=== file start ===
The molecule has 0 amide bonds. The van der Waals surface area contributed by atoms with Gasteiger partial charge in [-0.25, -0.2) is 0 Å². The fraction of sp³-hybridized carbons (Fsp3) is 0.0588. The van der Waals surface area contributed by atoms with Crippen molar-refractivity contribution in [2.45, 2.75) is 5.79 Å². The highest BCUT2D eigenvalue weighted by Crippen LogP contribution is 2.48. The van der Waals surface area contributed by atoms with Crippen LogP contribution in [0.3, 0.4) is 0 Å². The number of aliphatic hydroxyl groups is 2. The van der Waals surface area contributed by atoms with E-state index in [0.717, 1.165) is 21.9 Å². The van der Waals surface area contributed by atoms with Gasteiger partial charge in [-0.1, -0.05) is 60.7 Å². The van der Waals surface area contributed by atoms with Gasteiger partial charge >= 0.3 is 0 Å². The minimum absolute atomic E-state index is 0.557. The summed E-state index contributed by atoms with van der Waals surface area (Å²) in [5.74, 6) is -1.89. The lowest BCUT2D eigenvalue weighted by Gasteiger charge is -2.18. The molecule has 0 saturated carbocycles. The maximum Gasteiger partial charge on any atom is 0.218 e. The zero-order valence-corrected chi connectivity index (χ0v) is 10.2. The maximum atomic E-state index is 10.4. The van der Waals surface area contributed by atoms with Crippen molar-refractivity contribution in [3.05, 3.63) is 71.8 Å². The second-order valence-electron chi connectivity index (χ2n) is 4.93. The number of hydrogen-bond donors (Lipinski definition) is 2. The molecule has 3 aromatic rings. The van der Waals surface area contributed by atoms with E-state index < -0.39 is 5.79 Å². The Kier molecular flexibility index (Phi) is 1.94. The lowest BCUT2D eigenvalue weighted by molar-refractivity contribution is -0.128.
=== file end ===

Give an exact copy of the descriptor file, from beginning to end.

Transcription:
The molecule has 0 amide bonds. The van der Waals surface area contributed by atoms with Gasteiger partial charge in [-0.25, -0.2) is 0 Å². The fraction of sp³-hybridized carbons (Fsp3) is 0.0588. The van der Waals surface area contributed by atoms with Crippen molar-refractivity contribution in [2.45, 2.75) is 5.79 Å². The highest BCUT2D eigenvalue weighted by Crippen LogP contribution is 2.48. The van der Waals surface area contributed by atoms with Crippen LogP contribution in [0.3, 0.4) is 0 Å². The number of aliphatic hydroxyl groups is 2. The van der Waals surface area contributed by atoms with E-state index in [0.717, 1.165) is 21.9 Å². The van der Waals surface area contributed by atoms with Gasteiger partial charge in [-0.1, -0.05) is 60.7 Å². The van der Waals surface area contributed by atoms with Gasteiger partial charge >= 0.3 is 0 Å². The minimum absolute atomic E-state index is 0.557. The summed E-state index contributed by atoms with van der Waals surface area (Å²) in [5.74, 6) is -1.89. The lowest BCUT2D eigenvalue weighted by Gasteiger charge is -2.18. The molecule has 0 saturated carbocycles. The maximum Gasteiger partial charge on any atom is 0.218 e. The zero-order valence-corrected chi connectivity index (χ0v) is 10.2. The maximum atomic E-state index is 10.4. The van der Waals surface area contributed by atoms with Crippen molar-refractivity contribution in [3.05, 3.63) is 71.8 Å². The second-order valence-electron chi connectivity index (χ2n) is 4.93. The number of hydrogen-bond donors (Lipinski definition) is 2. The molecule has 3 aromatic rings. The van der Waals surface area contributed by atoms with E-state index < -0.39 is 5.79 Å². The Kier molecular flexibility index (Phi) is 1.94. The lowest BCUT2D eigenvalue weighted by molar-refractivity contribution is -0.128.